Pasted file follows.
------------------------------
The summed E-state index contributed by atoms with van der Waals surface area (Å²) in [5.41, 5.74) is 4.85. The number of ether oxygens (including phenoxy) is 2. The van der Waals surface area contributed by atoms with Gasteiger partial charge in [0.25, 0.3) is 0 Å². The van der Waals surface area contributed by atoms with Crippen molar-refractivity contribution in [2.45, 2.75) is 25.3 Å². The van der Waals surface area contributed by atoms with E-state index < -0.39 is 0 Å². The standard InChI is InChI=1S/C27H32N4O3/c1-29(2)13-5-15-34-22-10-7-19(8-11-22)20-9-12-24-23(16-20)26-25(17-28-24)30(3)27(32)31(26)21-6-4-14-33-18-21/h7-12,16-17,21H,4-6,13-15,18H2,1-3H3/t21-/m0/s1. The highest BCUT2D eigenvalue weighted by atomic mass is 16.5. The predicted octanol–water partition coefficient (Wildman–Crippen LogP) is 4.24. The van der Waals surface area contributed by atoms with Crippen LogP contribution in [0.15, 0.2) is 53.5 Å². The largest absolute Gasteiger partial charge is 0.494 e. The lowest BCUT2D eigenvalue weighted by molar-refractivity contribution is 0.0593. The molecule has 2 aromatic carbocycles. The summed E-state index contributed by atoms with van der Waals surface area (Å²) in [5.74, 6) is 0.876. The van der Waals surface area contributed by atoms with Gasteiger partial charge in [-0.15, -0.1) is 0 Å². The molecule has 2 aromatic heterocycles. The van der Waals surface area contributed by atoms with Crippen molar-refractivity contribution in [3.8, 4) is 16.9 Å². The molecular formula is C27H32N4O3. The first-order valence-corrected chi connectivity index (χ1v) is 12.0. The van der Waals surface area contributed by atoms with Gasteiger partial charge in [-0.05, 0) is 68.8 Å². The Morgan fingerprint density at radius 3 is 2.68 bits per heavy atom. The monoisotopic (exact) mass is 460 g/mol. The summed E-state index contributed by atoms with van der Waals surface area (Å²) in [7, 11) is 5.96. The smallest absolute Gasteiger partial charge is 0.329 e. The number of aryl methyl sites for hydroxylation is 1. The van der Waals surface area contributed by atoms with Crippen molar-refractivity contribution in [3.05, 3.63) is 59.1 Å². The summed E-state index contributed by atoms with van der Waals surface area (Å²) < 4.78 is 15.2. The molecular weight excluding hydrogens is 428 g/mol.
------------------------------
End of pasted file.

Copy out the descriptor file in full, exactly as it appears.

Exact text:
The summed E-state index contributed by atoms with van der Waals surface area (Å²) in [5.41, 5.74) is 4.85. The number of ether oxygens (including phenoxy) is 2. The van der Waals surface area contributed by atoms with Gasteiger partial charge in [0.25, 0.3) is 0 Å². The van der Waals surface area contributed by atoms with Crippen molar-refractivity contribution in [2.45, 2.75) is 25.3 Å². The van der Waals surface area contributed by atoms with E-state index < -0.39 is 0 Å². The standard InChI is InChI=1S/C27H32N4O3/c1-29(2)13-5-15-34-22-10-7-19(8-11-22)20-9-12-24-23(16-20)26-25(17-28-24)30(3)27(32)31(26)21-6-4-14-33-18-21/h7-12,16-17,21H,4-6,13-15,18H2,1-3H3/t21-/m0/s1. The highest BCUT2D eigenvalue weighted by atomic mass is 16.5. The predicted octanol–water partition coefficient (Wildman–Crippen LogP) is 4.24. The van der Waals surface area contributed by atoms with Crippen LogP contribution in [0.15, 0.2) is 53.5 Å². The largest absolute Gasteiger partial charge is 0.494 e. The lowest BCUT2D eigenvalue weighted by molar-refractivity contribution is 0.0593. The molecule has 2 aromatic carbocycles. The summed E-state index contributed by atoms with van der Waals surface area (Å²) in [5.74, 6) is 0.876. The van der Waals surface area contributed by atoms with Gasteiger partial charge in [-0.15, -0.1) is 0 Å². The molecule has 2 aromatic heterocycles. The van der Waals surface area contributed by atoms with Crippen molar-refractivity contribution in [3.8, 4) is 16.9 Å². The molecular formula is C27H32N4O3. The first-order valence-corrected chi connectivity index (χ1v) is 12.0. The van der Waals surface area contributed by atoms with Gasteiger partial charge in [-0.05, 0) is 68.8 Å². The Morgan fingerprint density at radius 3 is 2.68 bits per heavy atom. The monoisotopic (exact) mass is 460 g/mol. The summed E-state index contributed by atoms with van der Waals surface area (Å²) in [7, 11) is 5.96. The smallest absolute Gasteiger partial charge is 0.329 e. The number of aryl methyl sites for hydroxylation is 1. The van der Waals surface area contributed by atoms with Crippen molar-refractivity contribution in [3.05, 3.63) is 59.1 Å². The summed E-state index contributed by atoms with van der Waals surface area (Å²) < 4.78 is 15.2. The molecular weight excluding hydrogens is 428 g/mol.